The reinvestment shares are credited to the participant’s plan account in the Fund’s stock records maintained by the Agent, including a fractional share to six decimal places. The Agent sends to each participant a written statement of all transactions in the participant’s share account, including information that the participant will need for income tax records. Shares held in the participant’s plan account have full distribution and voting rights. Distributions paid on shares held in the participant’s plan account will also be reinvested.

The cost of administering the plan is borne by the Fund. There is no brokerage commission on shares issued directly by the Fund. However, participants do pay a per share fee incurred in connection with purchases by the Agent for reinvestment of distributions and voluntary cash payments.

The automatic reinvestment of distributions does not relieve participants of any income taxes that may be payable (or required to be withheld) on distributions.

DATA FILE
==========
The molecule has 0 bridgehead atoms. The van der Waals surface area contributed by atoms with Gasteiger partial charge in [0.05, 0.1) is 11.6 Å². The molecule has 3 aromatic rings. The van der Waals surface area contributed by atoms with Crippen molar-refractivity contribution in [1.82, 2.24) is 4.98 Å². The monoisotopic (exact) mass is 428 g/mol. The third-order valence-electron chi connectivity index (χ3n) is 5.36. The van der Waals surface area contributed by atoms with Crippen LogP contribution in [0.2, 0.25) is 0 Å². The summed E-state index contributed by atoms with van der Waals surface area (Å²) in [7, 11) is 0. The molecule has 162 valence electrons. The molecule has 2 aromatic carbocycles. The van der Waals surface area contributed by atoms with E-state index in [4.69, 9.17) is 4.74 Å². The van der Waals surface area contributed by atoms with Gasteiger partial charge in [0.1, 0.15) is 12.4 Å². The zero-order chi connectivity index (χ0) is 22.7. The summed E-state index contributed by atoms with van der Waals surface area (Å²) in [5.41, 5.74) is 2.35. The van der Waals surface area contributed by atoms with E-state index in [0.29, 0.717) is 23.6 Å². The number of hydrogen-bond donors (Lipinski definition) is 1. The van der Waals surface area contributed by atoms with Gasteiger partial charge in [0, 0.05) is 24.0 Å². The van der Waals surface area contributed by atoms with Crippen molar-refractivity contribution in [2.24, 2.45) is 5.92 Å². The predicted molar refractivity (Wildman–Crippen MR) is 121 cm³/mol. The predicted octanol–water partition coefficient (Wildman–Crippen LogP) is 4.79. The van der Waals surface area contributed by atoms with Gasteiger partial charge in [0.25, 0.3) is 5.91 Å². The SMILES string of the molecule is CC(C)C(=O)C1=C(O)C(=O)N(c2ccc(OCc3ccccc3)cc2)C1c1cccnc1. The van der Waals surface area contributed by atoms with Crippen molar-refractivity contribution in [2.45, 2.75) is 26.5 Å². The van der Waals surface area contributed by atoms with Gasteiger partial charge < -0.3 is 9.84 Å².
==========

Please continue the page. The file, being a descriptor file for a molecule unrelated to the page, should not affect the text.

28

 
 

Plan participants may purchase additional shares of common stock through the plan by delivering to the Agent a check for at least $100, but not more than $5,000, in any month. The Agent will use such funds to purchase shares in the open market or in private transactions.

The purchase price of such shares may be more than or less than net asset value per share. The Fund will not issue new shares or supply treasury shares for such voluntary additional share investment. Purchases will be made commencing with the time of the first distribution payment after receipt of the funds for additional purchases, and may be aggregated with purchases of shares for reinvestment of the distribution. Shares will be allocated to the accounts of participants purchasing additional shares at the weighted average price per share, plus a service charge imposed by the Agent and a per share fee paid by the Agent for all shares purchased by it, including for reinvestment of distributions. Funds sent to the Agent for voluntary additional share investment may be recalled by the participant by telephone, internet or written notice received by the Agent not later than two business days before the next distribution payment date. If for any reason a regular monthly distribution is not paid by the Fund, funds for voluntary additional share investment will be returned to the participant, unless the participant specifically directs that they continue to be held by the Agent for subsequent investment. Participants will not receive interest on voluntary additional funds held by the Agent pending investment.